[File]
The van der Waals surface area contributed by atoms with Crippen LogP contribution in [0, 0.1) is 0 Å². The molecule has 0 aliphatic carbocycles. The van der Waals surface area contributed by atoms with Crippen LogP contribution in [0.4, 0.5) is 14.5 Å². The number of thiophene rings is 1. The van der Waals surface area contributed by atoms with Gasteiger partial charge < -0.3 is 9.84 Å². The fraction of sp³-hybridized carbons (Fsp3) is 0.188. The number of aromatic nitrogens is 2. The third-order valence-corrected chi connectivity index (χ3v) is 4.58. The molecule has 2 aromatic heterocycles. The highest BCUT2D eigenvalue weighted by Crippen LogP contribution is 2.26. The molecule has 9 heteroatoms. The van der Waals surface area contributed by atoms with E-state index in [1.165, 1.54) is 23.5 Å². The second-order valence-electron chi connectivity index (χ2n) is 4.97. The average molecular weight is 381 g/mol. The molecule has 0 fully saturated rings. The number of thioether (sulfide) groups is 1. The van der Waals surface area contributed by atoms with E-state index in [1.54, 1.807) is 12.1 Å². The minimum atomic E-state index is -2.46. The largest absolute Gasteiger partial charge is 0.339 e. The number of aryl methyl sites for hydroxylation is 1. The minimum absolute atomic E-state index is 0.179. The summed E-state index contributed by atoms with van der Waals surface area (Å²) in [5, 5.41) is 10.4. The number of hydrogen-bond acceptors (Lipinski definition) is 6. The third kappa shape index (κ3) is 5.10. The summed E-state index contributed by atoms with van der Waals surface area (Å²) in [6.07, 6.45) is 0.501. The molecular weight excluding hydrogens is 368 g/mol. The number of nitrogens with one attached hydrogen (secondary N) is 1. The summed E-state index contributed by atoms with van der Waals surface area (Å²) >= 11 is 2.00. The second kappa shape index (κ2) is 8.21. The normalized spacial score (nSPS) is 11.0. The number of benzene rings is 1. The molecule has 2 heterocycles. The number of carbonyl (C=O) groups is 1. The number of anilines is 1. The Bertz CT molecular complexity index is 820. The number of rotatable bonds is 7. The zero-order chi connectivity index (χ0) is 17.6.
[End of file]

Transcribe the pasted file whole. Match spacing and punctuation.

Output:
The van der Waals surface area contributed by atoms with Crippen LogP contribution in [0, 0.1) is 0 Å². The molecule has 0 aliphatic carbocycles. The van der Waals surface area contributed by atoms with Crippen LogP contribution in [0.4, 0.5) is 14.5 Å². The number of thiophene rings is 1. The van der Waals surface area contributed by atoms with Gasteiger partial charge < -0.3 is 9.84 Å². The fraction of sp³-hybridized carbons (Fsp3) is 0.188. The number of aromatic nitrogens is 2. The third-order valence-corrected chi connectivity index (χ3v) is 4.58. The molecule has 2 aromatic heterocycles. The highest BCUT2D eigenvalue weighted by Crippen LogP contribution is 2.26. The molecule has 9 heteroatoms. The van der Waals surface area contributed by atoms with E-state index in [1.165, 1.54) is 23.5 Å². The second-order valence-electron chi connectivity index (χ2n) is 4.97. The average molecular weight is 381 g/mol. The molecule has 0 fully saturated rings. The number of thioether (sulfide) groups is 1. The van der Waals surface area contributed by atoms with E-state index in [1.54, 1.807) is 12.1 Å². The minimum atomic E-state index is -2.46. The largest absolute Gasteiger partial charge is 0.339 e. The number of aryl methyl sites for hydroxylation is 1. The minimum absolute atomic E-state index is 0.179. The summed E-state index contributed by atoms with van der Waals surface area (Å²) in [5, 5.41) is 10.4. The number of hydrogen-bond acceptors (Lipinski definition) is 6. The third kappa shape index (κ3) is 5.10. The summed E-state index contributed by atoms with van der Waals surface area (Å²) in [6.07, 6.45) is 0.501. The molecular weight excluding hydrogens is 368 g/mol. The number of nitrogens with one attached hydrogen (secondary N) is 1. The summed E-state index contributed by atoms with van der Waals surface area (Å²) >= 11 is 2.00. The second kappa shape index (κ2) is 8.21. The normalized spacial score (nSPS) is 11.0. The number of benzene rings is 1. The molecule has 2 heterocycles. The number of carbonyl (C=O) groups is 1. The number of anilines is 1. The Bertz CT molecular complexity index is 820. The number of rotatable bonds is 7. The zero-order chi connectivity index (χ0) is 17.6.